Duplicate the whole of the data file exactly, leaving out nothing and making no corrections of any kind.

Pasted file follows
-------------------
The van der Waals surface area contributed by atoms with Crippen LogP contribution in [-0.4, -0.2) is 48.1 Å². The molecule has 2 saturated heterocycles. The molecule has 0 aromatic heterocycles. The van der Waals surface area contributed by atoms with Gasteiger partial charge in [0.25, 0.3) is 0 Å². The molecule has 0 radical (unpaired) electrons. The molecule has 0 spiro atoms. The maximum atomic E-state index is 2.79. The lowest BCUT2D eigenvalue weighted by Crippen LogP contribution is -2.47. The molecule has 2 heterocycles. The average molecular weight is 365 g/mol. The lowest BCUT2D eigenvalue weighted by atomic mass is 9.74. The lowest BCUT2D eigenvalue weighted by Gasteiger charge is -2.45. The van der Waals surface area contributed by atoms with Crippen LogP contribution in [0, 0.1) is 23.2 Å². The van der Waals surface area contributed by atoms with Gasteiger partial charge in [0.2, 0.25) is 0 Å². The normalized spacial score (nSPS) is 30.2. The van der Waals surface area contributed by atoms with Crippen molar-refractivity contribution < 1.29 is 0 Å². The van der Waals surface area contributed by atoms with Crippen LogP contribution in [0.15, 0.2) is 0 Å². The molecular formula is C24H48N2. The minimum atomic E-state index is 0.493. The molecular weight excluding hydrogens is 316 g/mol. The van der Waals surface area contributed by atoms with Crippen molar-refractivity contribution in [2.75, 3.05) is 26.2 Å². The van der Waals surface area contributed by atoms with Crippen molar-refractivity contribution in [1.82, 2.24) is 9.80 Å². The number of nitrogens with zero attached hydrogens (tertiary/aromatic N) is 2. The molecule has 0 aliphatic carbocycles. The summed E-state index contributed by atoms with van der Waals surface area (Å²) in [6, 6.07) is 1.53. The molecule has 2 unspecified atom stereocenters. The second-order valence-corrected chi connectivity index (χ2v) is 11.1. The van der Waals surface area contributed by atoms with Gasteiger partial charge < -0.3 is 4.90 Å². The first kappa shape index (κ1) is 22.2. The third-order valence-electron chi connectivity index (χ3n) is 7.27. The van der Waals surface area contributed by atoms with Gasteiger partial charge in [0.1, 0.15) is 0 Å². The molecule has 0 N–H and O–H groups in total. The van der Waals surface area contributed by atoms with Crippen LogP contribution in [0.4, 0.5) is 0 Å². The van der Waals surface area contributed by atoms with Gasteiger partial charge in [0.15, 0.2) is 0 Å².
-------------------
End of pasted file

The van der Waals surface area contributed by atoms with Crippen LogP contribution in [-0.4, -0.2) is 48.1 Å². The molecule has 2 saturated heterocycles. The molecule has 0 aromatic heterocycles. The van der Waals surface area contributed by atoms with Gasteiger partial charge in [0.25, 0.3) is 0 Å². The molecule has 0 radical (unpaired) electrons. The molecule has 0 spiro atoms. The maximum atomic E-state index is 2.79. The lowest BCUT2D eigenvalue weighted by Crippen LogP contribution is -2.47. The molecule has 2 heterocycles. The average molecular weight is 365 g/mol. The lowest BCUT2D eigenvalue weighted by atomic mass is 9.74. The lowest BCUT2D eigenvalue weighted by Gasteiger charge is -2.45. The van der Waals surface area contributed by atoms with Crippen LogP contribution in [0, 0.1) is 23.2 Å². The van der Waals surface area contributed by atoms with Gasteiger partial charge in [0.2, 0.25) is 0 Å². The normalized spacial score (nSPS) is 30.2. The van der Waals surface area contributed by atoms with Crippen molar-refractivity contribution < 1.29 is 0 Å². The van der Waals surface area contributed by atoms with Crippen LogP contribution in [0.15, 0.2) is 0 Å². The molecular formula is C24H48N2. The minimum atomic E-state index is 0.493. The molecular weight excluding hydrogens is 316 g/mol. The van der Waals surface area contributed by atoms with Crippen molar-refractivity contribution in [2.75, 3.05) is 26.2 Å². The van der Waals surface area contributed by atoms with Crippen molar-refractivity contribution in [1.82, 2.24) is 9.80 Å². The number of nitrogens with zero attached hydrogens (tertiary/aromatic N) is 2. The molecule has 0 aliphatic carbocycles. The summed E-state index contributed by atoms with van der Waals surface area (Å²) in [6, 6.07) is 1.53. The molecule has 2 unspecified atom stereocenters. The second-order valence-corrected chi connectivity index (χ2v) is 11.1. The van der Waals surface area contributed by atoms with Gasteiger partial charge < -0.3 is 4.90 Å². The first kappa shape index (κ1) is 22.2. The third-order valence-electron chi connectivity index (χ3n) is 7.27. The van der Waals surface area contributed by atoms with Gasteiger partial charge in [0.1, 0.15) is 0 Å². The molecule has 0 N–H and O–H groups in total. The van der Waals surface area contributed by atoms with Crippen LogP contribution in [0.4, 0.5) is 0 Å². The van der Waals surface area contributed by atoms with Gasteiger partial charge in [0.15, 0.2) is 0 Å².